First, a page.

I started reclaiming my authority already

Discussion in 'General Parenting' started by flutterbee, Jul 11, 2008.

  1. flutterbee

    flutterbee Guest

    This is minor if difficult child-land, but, I can't tell you how much better I feel to feel like I'm beginning to take back the house.

    difficult child got a $60.00 Wal-mart gift card from school JUST for taking the proficiencies. Yep. A gift card just for taking a test that is required by law that she take. (And we wonder why kids have a sense of entitlement. Ahem.) It came in the mail this week.

    difficult child came to me a few minutes ago and said she needed some new earrings. She has a pair of stud earrings that she sleeps in and I can't remember if they're supposed to be black or silver, but now they're one of each. I told her that when we go to spend her gift card she can get some then. Well, no, because she wants to get minutes for her Tracfone and she wants a Sims game and she won't have enough if she gets the earrings, too.


    She is not happy with me. She stomped off, but did stop short of slamming her door, when I told her that I guess she'd have to decide how much she wants the earrings.

    This seems minor. But in recent months, I would have caved and told her that I would buy her another pair of earrings (on top of the 5 or 6 pairs she's gotten in the last month) because I would have wanted to avoid a battle.

    I must have had the mom look going on because she really didn't argue too much. She stared at me in disbelief and then stomped off.
  2. KTMom91

    KTMom91 Well-Known Member

    Way to go, Heather! Woo Hoo!
  3. meowbunny

    meowbunny New Member

    I love those baby steps. You go girl!!!
  4. KateM

    KateM Member

    Doesn't it feel empowering to be able to not cave? What a great feeling! Each step gets a tiny bit easier. Glad to hear your difficult child handled her disappointment without slamming doors!
  5. Andy

    Andy Active Member

    Yeah!! :) You Go Girl!

    It helps when you can start setting the new norm with the little things. I love the look of disbelief. She will probably be back with more ammunition on this one but you have already set your foundation and will be able to stand calm and strong.

    Great job!!!
  6. Sara PA

    Sara PA New Member

    Atta girl.

    Did you ever notice how those free things our kids earn/win/whatever always end up costing us money?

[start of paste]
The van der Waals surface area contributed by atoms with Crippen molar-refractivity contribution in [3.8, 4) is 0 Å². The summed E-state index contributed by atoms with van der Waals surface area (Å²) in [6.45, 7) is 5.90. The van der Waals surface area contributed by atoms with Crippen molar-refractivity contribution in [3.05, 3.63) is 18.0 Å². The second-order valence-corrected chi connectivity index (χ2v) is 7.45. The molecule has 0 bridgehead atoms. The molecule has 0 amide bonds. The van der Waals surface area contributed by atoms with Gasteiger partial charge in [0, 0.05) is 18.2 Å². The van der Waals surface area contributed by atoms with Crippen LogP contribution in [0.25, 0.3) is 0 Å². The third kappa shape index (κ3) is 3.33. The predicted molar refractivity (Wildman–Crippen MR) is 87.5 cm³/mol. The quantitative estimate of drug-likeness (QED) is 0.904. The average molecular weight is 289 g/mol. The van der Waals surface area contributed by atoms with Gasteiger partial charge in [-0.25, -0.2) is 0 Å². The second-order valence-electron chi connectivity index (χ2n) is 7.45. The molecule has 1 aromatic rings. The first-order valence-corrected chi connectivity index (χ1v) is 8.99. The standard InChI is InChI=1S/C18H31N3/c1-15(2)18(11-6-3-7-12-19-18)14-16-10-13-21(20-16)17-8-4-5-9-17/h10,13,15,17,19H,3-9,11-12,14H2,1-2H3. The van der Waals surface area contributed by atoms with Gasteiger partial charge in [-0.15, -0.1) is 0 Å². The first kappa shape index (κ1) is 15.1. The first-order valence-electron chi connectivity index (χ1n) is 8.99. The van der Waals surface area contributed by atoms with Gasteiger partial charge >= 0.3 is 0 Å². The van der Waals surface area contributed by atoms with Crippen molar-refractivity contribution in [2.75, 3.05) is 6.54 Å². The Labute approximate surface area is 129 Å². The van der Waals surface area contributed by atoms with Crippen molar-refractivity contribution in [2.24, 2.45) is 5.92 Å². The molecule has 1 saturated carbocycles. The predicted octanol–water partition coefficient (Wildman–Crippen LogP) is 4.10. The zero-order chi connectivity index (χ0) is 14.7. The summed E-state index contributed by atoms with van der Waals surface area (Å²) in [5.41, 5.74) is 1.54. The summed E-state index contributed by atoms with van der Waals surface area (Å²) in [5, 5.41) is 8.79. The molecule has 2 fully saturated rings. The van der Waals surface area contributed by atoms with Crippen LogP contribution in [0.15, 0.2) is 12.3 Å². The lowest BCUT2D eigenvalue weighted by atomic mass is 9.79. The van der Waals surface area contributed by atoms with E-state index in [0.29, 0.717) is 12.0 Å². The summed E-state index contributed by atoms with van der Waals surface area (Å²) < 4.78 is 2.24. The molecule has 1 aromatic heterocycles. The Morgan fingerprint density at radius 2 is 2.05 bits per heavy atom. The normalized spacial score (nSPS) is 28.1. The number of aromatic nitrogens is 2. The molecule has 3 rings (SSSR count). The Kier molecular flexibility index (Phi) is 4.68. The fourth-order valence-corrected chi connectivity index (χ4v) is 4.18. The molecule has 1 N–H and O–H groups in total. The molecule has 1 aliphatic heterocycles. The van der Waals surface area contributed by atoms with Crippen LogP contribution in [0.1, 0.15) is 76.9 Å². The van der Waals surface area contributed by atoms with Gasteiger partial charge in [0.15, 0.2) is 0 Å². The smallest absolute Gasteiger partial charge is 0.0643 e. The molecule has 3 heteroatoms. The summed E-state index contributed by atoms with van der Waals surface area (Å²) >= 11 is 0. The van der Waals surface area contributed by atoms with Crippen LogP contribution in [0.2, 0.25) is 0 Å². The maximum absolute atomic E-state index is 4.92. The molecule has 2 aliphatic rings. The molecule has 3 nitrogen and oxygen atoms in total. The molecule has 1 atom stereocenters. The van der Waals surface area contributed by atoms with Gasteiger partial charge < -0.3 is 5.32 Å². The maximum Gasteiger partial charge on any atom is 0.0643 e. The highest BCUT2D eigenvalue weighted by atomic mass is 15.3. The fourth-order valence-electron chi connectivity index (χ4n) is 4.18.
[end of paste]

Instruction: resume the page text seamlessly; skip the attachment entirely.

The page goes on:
7. Marguerite

    Marguerite Active Member

    We go through this with difficult child 3, too. Less so with easy child 2/difficult child 2 since she began earning her own money.

    It also comes from anxiety - with difficult child 3, it's often something he wants NOW. We deal with it by buying ONE thing at most, but we keep it until he buys it from us. And we only ever have one item in storage at a time, so if he wants something else (such as an unbeatable game on sale) and he hasn't paid us back for whatever we currently have - too bad. We do bend the rules sometimes, but in general he knows we mean it, and if he argues too much then he also knows the policy of us even doing as much as we do, will stop.

    For difficult child 3, often just knowing that the item has been purchased and is safe from being either sold out or going up in price, reduces his anxiety to the point where he (and we) can cope.

    But we do like you did this time - we totally refuse to own the conflict, if it's something HE wants and should be buying. It becomes a choice HE has to make.

    Example: difficult child 3 was asked by the neighbour to mind their dog while they were away this last week. The neighbour got back and paid him $5 a day (for just playing with the dog each day!) which netted difficult child 3 a total of $25. I had just bought a memory card for difficult child 3 for $20, which he could earn on our points system. So I told difficult child 3 that if he wanted, he could buy the card instead so he could have it now instead of waiting until he earned the points. But for difficult child 3, cash is like a souvenir, he often doesn't want to spend it.